journal = "i-Perception",
issn = "2041-6695",
publisher = "Pion Ltd.",
number = "4",

}

Pollick, F, Noble, K, Darshane, N, Murphy, H, Glowinski, D, McAleer, P, Jola, C, Penfield, K & Camurri, A 2012, 'Using a novel motion index to study the neural basis of event segmentation', i-Perception, vol. 3, no. 4, pp. 225-225. https://doi.org/10.1068/id225

Using a novel motion index to study the neural basis of event segmentation. / Pollick, Frank; Noble, Katie; Darshane, Nikhil; Murphy, Helen; Glowinski, Donald; McAleer, Phil; Jola, Corinne; Penfield, Kedzie; Camurri, Antonio.

In: i-Perception, Vol. 3, No. 4, 01.05.2012, p. 225-225.

Research output: Contribution to journalMeeting Abstract

TY - JOUR

T1 - Using a novel motion index to study the neural basis of event segmentation

AU - Pollick, Frank

AU - Noble, Katie

AU - Darshane, Nikhil

AU - Murphy, Helen

AU - Glowinski, Donald

AU - McAleer, Phil

AU - Jola, Corinne

AU - Penfield, Kedzie

AU - Camurri, Antonio

PY - 2012/5/1

Y1 - 2012/5/1

N2 - Our understanding of the perceived actions of those around us includes an ability to segment this continuous stream of activity into discrete events. We studied naïve observers' abilities to segment a video of an unfamiliar dance style into events using a combination of behavioural, computational vision and brain imaging methods. A 386 s video of a solo Bharatanatyam dancer was used as the basis for the study. A computational analysis provided us with, for every video frame, a Motion Index (MI) quantifying the movement of the entire dancer. A behavioural analysis using 30 naïve observers provided us with the time points where observers were most likely to place an event boundary. These behavioural and computational data were used to interpret the brain activity of another 11 participants who viewed the dance video while in an MRI scanner. Results showed that the Motion Index predicted brain activity in a single cluster in the right hemisphere that was located close to the Extrastriate Body Area (EBA). Event boundaries in the video were related to extensive clusters of bilateral activity in the Inferior Occipital Gyrus which extended towards the posterior Superior Temporal Sulcus (pSTS). Event boundaries also activated a region in the right Inferior Frontal Gyrus. These results extend our understanding of how movement kinaesthetics modulate action interpretation.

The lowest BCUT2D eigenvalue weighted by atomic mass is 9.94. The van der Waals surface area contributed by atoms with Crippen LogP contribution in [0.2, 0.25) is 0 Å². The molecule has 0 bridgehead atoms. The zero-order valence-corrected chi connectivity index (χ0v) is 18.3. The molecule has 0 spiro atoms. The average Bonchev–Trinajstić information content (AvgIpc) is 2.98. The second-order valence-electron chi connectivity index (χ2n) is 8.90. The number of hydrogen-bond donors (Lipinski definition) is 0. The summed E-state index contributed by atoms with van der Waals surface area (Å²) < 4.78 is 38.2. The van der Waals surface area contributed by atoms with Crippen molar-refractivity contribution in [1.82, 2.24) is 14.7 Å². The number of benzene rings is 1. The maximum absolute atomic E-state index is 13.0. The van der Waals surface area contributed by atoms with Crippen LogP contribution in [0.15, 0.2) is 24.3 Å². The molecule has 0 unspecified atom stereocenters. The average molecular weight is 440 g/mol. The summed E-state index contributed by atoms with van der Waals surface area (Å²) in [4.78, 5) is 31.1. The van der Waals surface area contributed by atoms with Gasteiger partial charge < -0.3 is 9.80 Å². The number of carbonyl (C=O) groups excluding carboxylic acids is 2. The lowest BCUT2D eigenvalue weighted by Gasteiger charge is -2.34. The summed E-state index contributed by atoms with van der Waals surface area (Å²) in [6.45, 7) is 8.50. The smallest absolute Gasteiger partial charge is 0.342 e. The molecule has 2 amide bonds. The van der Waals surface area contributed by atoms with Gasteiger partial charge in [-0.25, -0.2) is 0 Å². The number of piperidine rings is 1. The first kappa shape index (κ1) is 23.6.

AB - Our understanding of the perceived actions of those around us includes an ability to segment this continuous stream of activity into discrete events. We studied naïve observers' abilities to segment a video of an unfamiliar dance style into events using a combination of behavioural, computational vision and brain imaging methods. A 386 s video of a solo Bharatanatyam dancer was used as the basis for the study. A computational analysis provided us with, for every video frame, a Motion Index (MI) quantifying the movement of the entire dancer. A behavioural analysis using 30 naïve observers provided us with the time points where observers were most likely to place an event boundary. These behavioural and computational data were used to interpret the brain activity of another 11 participants who viewed the dance video while in an MRI scanner. Results showed that the Motion Index predicted brain activity in a single cluster in the right hemisphere that was located close to the Extrastriate Body Area (EBA). Event boundaries in the video were related to extensive clusters of bilateral activity in the Inferior Occipital Gyrus which extended towards the posterior Superior Temporal Sulcus (pSTS). Event boundaries also activated a region in the right Inferior Frontal Gyrus. These results extend our understanding of how movement kinaesthetics modulate action interpretation.

U2 - 10.1068/id225

DO - 10.1068/id225

M3 - Meeting Abstract

VL - 3

SP - 225

EP - 225

JO - i-Perception

JF - i-Perception

SN - 2041-6695

IS - 4

ER -

Pollick F, Noble K, Darshane N, Murphy H, Glowinski D, McAleer P et al. Using a novel motion index to study the neural basis of event segmentation. i-Perception. 2012 May 1;3(4):225-225. https://doi.org/10.1068/id225